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BAAN SUAN SA-NGHOB

Lat Phrao Road, Bangkok
Thailand
2002

BAAN SUAN SA-NGHOB

Lat Phrao Road, Bangkok
Thailand
2002

BAAN SUAN SA-NGHOB

Lat Phrao Road, Bangkok
Thailand
2002
A house is a reflection of its dwellers. This is particularly true in the case of Baan Suan Sa-nghob. As the home of an architect and his wife, the house neatly combines his two lifelong passions flying and architecture. Both the overall form and its architectonic details were custom designed to either capture aerodynamic lines or mimic mechanical components of an airplane. Walking around in the house, one recognizes different mechanical tectonics suspensions, rollers, nuts and bolts, to name a few. Here, it is as if a flying machine has transformed, or even metamorphosed into a work of architecture. With its machine aesthetic and a sense of unsurpassed lightness, the outcome is a poetic reinterpretation of the Modern glass box. Steel and glass, every once in a while interjected by wood and fair-faced concrete, are carefully composed to reflect the spirit of the machine without foregoing the tropical sense of place. Although symbolic forms play a vital role in the design, they do so without sacrificing practicality. The interior spaces and their locations also follow the owners daily routine; this was made simple by the fact that the couple shares much of their lifestyle. As such, the mere 350 square meter floor area is utilized to its fullest and most efficient capacity. The dining room, for example, is equipped with a large pivoting glass door, which, when opened, merges the interior space with the outdoor pool deck, thus allowing it to facilitate a large number of guests for a pool-side party. Yet, such a dream house may never have been perfectly materialized had it not been for its unique setting. With its year-round blazing sun and stifling heat, Bangkok is far from being an ideal setting for a glass house. Baan Suan Sanghob, though located right in the city, is situated in a private arboretum that is a lush, dense oasis of rare tropical plants amidst the banal urban topography of the area. In fact, the 3-dimensional volume of the house was carefully designed with specific locations and heights of the existing trees in mind. Practically, the house is inserted into its place without cutting down any large trees at all. And, in turn, these trees became the house natural shading devices, a natural veil, transforming the direct glaring sun into speckles of ever-shifting, soft, green light while also shielding it from any possible visual intrusion. In fact, these trees are the house only neighbors, providing it with a perfect camouflage; being inside, one hardly feels the presence of a wall, only the cheerful embrace of nature. Here, both human and his machine gracefully bow to Mother Nature. It is as if after a long, long journey, the machine and its pilot finally found a perfect place to rest, to dwell peacefully in eternal bliss.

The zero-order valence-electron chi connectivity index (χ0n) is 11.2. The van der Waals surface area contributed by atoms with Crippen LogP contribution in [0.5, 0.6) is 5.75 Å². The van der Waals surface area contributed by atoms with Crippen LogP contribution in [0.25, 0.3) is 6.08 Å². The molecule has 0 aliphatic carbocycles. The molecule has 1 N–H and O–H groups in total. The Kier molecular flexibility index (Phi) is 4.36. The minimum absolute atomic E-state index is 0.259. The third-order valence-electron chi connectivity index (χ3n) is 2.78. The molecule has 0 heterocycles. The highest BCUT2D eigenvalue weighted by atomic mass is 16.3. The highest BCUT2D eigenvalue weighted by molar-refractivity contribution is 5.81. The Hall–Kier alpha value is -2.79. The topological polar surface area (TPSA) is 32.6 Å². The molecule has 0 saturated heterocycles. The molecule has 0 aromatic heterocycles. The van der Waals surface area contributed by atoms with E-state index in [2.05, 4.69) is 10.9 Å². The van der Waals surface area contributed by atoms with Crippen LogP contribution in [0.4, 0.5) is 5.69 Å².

AWARDS
Gold Medal Awards by The Association of Siamese Architects under Royal Patronage, 2004
Gold Medal Awards by ARCASIA Awards for Architecture 2006

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